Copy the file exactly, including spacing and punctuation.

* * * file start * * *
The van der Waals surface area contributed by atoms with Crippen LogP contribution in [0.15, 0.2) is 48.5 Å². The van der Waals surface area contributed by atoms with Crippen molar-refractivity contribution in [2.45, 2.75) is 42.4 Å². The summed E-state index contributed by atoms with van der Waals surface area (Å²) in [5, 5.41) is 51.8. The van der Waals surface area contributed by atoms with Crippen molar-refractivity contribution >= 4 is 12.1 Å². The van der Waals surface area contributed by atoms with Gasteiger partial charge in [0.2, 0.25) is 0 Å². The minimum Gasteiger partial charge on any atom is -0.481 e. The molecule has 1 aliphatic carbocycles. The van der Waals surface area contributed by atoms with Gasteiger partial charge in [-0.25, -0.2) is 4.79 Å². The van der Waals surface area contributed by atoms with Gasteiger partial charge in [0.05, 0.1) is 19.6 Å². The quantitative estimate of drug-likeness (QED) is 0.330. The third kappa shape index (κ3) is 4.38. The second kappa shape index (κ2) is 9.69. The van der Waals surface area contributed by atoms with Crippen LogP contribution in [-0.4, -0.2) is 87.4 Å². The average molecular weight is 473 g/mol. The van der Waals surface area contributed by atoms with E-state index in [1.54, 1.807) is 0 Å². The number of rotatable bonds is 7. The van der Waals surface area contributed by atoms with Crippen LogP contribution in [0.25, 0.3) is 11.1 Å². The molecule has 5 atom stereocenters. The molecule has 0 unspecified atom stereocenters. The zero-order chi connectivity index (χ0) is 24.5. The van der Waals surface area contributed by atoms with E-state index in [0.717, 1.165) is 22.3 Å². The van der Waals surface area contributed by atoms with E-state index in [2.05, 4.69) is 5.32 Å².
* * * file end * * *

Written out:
The van der Waals surface area contributed by atoms with Crippen LogP contribution in [0.15, 0.2) is 48.5 Å². The van der Waals surface area contributed by atoms with Crippen molar-refractivity contribution in [2.45, 2.75) is 42.4 Å². The summed E-state index contributed by atoms with van der Waals surface area (Å²) in [5, 5.41) is 51.8. The van der Waals surface area contributed by atoms with Crippen molar-refractivity contribution >= 4 is 12.1 Å². The van der Waals surface area contributed by atoms with Gasteiger partial charge in [0.2, 0.25) is 0 Å². The minimum Gasteiger partial charge on any atom is -0.481 e. The molecule has 1 aliphatic carbocycles. The van der Waals surface area contributed by atoms with Gasteiger partial charge in [-0.25, -0.2) is 4.79 Å². The van der Waals surface area contributed by atoms with Gasteiger partial charge in [0.05, 0.1) is 19.6 Å². The quantitative estimate of drug-likeness (QED) is 0.330. The third kappa shape index (κ3) is 4.38. The second kappa shape index (κ2) is 9.69. The van der Waals surface area contributed by atoms with Crippen LogP contribution in [-0.4, -0.2) is 87.4 Å². The average molecular weight is 473 g/mol. The van der Waals surface area contributed by atoms with E-state index in [1.54, 1.807) is 0 Å². The number of rotatable bonds is 7. The van der Waals surface area contributed by atoms with Crippen LogP contribution in [0.25, 0.3) is 11.1 Å². The molecule has 5 atom stereocenters. The molecule has 0 unspecified atom stereocenters. The zero-order chi connectivity index (χ0) is 24.5. The van der Waals surface area contributed by atoms with E-state index in [0.717, 1.165) is 22.3 Å². The van der Waals surface area contributed by atoms with E-state index in [2.05, 4.69) is 5.32 Å².